- Patient has high levels of pain and disability
- Patient has failed first-line treatment measures (e.g. analgesia, rest, splints, activity modification or exercise) and continuation of pain symptoms will have a significant negative effect on their health and wellbeing.
- Patient is willing to integrate corticosteroid injection treatment with holistic rehabilitation e.g. activity modification and exercise therapy.
- Would an alternative injection treatment be appropriate e.g hyaluronic acid injection
Additional considerations for patients booking appointments during COVID-19 pandemic
- Patients should consider the mechanisms and risks of transmission and exposure of COVID-19 and that physiotherapy and injection treatments require close patient contact during the consultation and the procedure
- The clinician will be wearing full PPE including goggles, apron, mask and gloves. Patients are requested to wear mask (and gloves depending upon the procedure) which we are able to issue on arrival
- Government guidance and infection prevention and control measures are observed at all times.
We also request all patients to consider and plan their travel arrangements to and from our clinic with respect to government guidelines and social distancing. It is important that any patient considering a corticosteroid injection has weighed up the potential risks and benefits of receiving the injection and feel that delaying corticosteroid injection would have a derogatory effect on their health or the health of a person that they are a carer for.
Whilst acknowledging the potential risks of corticosteroid injections in relation to COVID-19 we are also aware of the extreme difficulties many patients are facing in relation to musculoskeletal pain and impact this has on their function as well as their physical and mental well-being during these challenging times.
We are taking the following steps to minimise risks to our patients:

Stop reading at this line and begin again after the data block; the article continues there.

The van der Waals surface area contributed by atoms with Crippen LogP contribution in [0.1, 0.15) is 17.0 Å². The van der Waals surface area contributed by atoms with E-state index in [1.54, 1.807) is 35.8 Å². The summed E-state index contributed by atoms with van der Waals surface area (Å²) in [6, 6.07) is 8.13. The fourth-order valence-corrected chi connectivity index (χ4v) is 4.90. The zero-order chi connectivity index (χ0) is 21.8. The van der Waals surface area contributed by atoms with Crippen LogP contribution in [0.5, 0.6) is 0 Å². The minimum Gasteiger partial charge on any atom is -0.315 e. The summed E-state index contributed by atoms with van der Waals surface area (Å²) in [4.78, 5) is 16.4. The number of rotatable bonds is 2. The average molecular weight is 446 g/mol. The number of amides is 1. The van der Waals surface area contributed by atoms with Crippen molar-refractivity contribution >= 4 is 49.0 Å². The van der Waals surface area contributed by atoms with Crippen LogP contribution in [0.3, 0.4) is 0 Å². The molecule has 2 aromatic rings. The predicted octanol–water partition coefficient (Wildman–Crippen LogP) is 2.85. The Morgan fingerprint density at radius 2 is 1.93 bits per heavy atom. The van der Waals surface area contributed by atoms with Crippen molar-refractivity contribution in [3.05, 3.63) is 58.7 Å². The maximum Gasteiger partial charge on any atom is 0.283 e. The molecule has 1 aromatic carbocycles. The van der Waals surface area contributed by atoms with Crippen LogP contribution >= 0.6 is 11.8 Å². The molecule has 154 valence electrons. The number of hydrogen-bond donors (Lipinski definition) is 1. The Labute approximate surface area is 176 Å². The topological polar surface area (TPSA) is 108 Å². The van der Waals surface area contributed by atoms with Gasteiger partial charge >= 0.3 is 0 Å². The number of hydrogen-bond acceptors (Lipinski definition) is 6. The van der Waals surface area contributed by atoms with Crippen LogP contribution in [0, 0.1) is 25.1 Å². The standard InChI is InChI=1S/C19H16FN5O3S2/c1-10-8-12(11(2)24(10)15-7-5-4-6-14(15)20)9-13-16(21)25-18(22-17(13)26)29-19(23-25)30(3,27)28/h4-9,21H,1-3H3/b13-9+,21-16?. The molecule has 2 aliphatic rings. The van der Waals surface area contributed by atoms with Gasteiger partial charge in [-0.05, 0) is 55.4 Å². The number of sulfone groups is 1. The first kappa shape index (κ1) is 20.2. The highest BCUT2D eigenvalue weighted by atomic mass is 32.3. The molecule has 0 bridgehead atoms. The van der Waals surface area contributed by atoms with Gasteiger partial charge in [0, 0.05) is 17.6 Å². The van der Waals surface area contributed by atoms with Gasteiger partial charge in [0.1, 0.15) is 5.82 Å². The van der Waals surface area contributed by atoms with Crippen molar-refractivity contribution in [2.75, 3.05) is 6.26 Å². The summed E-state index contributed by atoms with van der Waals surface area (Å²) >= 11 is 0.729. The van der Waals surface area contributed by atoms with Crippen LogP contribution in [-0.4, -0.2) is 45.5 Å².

- Additional screening including direct telephone call to patients prior to any bookings
- For patient safety reasons, we are currently unable to offer corticosteroid injections for patients who are categorised as ‘clinically extremely vulnerable’
- Screening of patients for symptoms of COVID-19 at time of booking and on arrival at clinic on day of appointment
- Created an additional COVID-19 specific section to our online consent form
- Additional time between each patient booking to clean room and equipment and facilitate social distancing in waiting area
- Increased the level and frequency of cleaning for our clinic sites. Our clinics are undergoing regular deep cleans to ensure we maintain highest levels of hygiene within the clinic. Industry recommended virucidal disinfectant cleaning products are used to minimise the risk of contamination
- Use of personal protective equipment (PPE) in lines with Public Health England guidelines
- Use of lowest dose of steroid that is clinically appropriate for the injection required
To speak to one of our clinicians please email email@example.com or call 02074823875 . We will be happy to discuss possibly treatment options with you
NHS England and NHS Improvement coronavirus : Specialty guides for patient management during the coronavirus pandemic Clinical guide for the management of patients with usculoskeletal and rheumatic conditions on corticosteroids during the coronavirus pandemic 25 March 2020, Version 1
Sytsma, T.T., Greenlund, L.K. and Greenlund, L.S., 2018. Joint Corticosteroid Injection Associated With Increased Influenza Risk. Mayo Clinic Proceedings: Innovations, Quality & Outcomes, 2(2), pp.194-198.